Might not the volunteer army become disproportionately black, perhaps a sort of internal Negro Foreign Legion? Labor Leader Gus Tyler is one who holds that view; he says that a volunteer army would be "low-
income and, ultimately, overwhelmingly Negro. These victims of our social order 'prefer' the uniform because of socio-economic compulsions - for the three square meals a day, for the relative egalitarianism of the barracks or the foxhole, for the chance to be promoted." Conceivably, Negroes could flock to the volunteer forces for both a respectable reason, upward mobility, and a deplorable one, to form a domestic revolutionary force.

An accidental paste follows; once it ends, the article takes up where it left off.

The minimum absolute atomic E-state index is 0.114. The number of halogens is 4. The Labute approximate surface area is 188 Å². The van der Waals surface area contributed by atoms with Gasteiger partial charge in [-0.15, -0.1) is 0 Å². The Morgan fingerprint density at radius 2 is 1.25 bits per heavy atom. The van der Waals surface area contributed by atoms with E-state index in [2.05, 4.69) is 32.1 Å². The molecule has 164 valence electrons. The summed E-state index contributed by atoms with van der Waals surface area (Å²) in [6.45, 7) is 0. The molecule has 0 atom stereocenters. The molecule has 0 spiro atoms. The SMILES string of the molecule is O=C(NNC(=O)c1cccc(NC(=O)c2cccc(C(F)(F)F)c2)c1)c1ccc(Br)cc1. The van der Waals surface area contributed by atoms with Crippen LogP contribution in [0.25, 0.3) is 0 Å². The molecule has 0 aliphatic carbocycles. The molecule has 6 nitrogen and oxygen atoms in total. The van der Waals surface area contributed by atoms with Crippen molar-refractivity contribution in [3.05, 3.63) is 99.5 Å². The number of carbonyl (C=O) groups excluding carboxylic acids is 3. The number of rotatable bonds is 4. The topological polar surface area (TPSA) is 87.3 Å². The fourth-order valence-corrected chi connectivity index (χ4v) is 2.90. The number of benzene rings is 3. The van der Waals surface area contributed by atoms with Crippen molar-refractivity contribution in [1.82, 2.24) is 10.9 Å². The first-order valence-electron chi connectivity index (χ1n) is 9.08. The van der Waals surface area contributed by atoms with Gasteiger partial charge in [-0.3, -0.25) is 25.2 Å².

As a matter of practice rather than theory, powerful factors would work in a volunteer army toward keeping the proportion of blacks about where it is in the draft army - 11%, or roughly the same as the nation as a whole. Pay rises would attract whites as much as blacks, just as both are drawn into police forces for similar compensation. The educational magnets, which tend to rule out many Negroes as too poorly schooled and leave many whites in college through deferments, would continue to exert their effect. Black Power militancy would work against Negroes’ joining the Army. Ronald V. Dellums, a Marine volunteer 13 years ago and now one of two black councilman in Berkeley, opposes the whole idea of enlistment as a "way for the black people to get up and out of the ghetto existence. If a black man has to become a paid killer in order to take care of himself and his family economically, there must be something very sick about this society." But even if all qualified Negroes were enrolled, the black proportion of the volunteer army could not top 25%. Nixon holds that fear of a black army is fantasy: “It supposes that raising military pay would in some way slow up or stop the flow of white volunteers, even as it stepped up the flow of black volunteers. Most of our volunteers now are white. Better pay and better conditions would obviously make military service more attractive to black and white alike.”